### Table 1. Specification of the AFs and their respective quantised values.

2006

"... In PAGE 2: ... 2.2 Articulatory features In this research, we used the set of seven articulatory features shown in Table1 . The names of the AFs are self-explanatory, except maybe for static, which gives an indication of the rate of acoustic change, e.... ..."

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### Table 1: Bit allocation tables for the quantisers

1997

Cited by 1

### Table 1: Quantisation performances: Eq / q

### Table 1 Quantisation performances: Eq=ESCq

"... In PAGE 9: ...Performance of diVTerent methods is compared in Table1 . From these results we can see that ESOM achieved the best results for natural images (Mandrill and Lenna).... ..."

### Table 1. Summary of statistics for different tests. (QL = number of quantisation levels)

"... In PAGE 10: ...igure 15. Quantised responses of System 4 and of its model obtained by MLP. (number of quantisation levels = 15; number of attributes = 3). Table1 summarises the statistics for the tests on the four systems. Table 2 gives a comparison of the accuracies of models obtained using RULES-3 and MLPs.... ..."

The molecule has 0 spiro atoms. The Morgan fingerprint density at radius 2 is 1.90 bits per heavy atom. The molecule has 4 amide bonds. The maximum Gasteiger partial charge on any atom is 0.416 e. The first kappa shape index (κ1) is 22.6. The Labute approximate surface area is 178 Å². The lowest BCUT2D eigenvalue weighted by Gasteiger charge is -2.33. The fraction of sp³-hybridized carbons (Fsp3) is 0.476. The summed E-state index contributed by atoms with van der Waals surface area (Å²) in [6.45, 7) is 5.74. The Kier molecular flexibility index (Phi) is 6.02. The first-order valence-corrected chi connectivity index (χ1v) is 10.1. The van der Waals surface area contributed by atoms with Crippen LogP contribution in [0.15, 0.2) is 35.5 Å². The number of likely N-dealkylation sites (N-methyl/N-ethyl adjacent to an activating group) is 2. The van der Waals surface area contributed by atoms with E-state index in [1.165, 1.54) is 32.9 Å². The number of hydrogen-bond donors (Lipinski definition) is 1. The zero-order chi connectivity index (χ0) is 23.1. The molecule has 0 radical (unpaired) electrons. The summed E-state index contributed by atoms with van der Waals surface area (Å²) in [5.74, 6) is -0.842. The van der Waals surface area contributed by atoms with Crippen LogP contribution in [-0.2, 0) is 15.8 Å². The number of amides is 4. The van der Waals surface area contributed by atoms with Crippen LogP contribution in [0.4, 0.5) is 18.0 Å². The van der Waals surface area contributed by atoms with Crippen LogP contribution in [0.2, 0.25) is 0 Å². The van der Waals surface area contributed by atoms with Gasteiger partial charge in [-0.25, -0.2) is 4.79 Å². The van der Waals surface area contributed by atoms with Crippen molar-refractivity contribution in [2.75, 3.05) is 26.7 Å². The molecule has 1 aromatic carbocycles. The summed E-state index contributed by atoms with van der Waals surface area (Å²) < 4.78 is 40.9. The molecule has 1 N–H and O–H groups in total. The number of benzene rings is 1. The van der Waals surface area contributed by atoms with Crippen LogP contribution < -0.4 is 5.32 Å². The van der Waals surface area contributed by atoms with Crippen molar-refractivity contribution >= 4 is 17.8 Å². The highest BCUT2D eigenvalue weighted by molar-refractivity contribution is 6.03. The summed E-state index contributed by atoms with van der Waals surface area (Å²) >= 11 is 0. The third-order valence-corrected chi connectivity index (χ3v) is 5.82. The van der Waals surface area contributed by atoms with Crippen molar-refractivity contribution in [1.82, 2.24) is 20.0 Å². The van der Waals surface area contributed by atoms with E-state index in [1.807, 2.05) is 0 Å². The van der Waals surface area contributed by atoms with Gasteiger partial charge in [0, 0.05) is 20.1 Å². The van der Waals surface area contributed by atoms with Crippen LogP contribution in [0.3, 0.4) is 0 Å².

### Table 1. Constraints and initial conditions for the quantiser generating function.

2000

"... In PAGE 8: ...2) for r; s; t =1:::8: The parameter space now consists of only the seven real parameters of this function. Table1 lists the initial values of the parameters and their allowable ranges. The initial parameter values were set in order that the previously known best quantisation strategy, the xed quantisation array, was generated, where q0 is the quantiser scale which produces the array leading to an output bit rate which is nearest to but less than the desired bit rate for which the optimisation process is to be run.... ..."

Cited by 1

### Table 1. Constraints and initial conditions for the quantiser generating function.

2000

"... In PAGE 8: ...or r, s, t = 1. . . 8. The parameter space now consists of only the seven real parameters of this function. Table1 lists the initial values of the parameters and their allowable ranges. The initial parameter values were set in order that the previously known best quantisation strategy, the fixed quantisation array, was generated, where q0 is the quantiser scale which produces the array leading to an output bit rate which is nearest to but less than the desired bit rate for which the optimisation process is to be run.... ..."

Cited by 1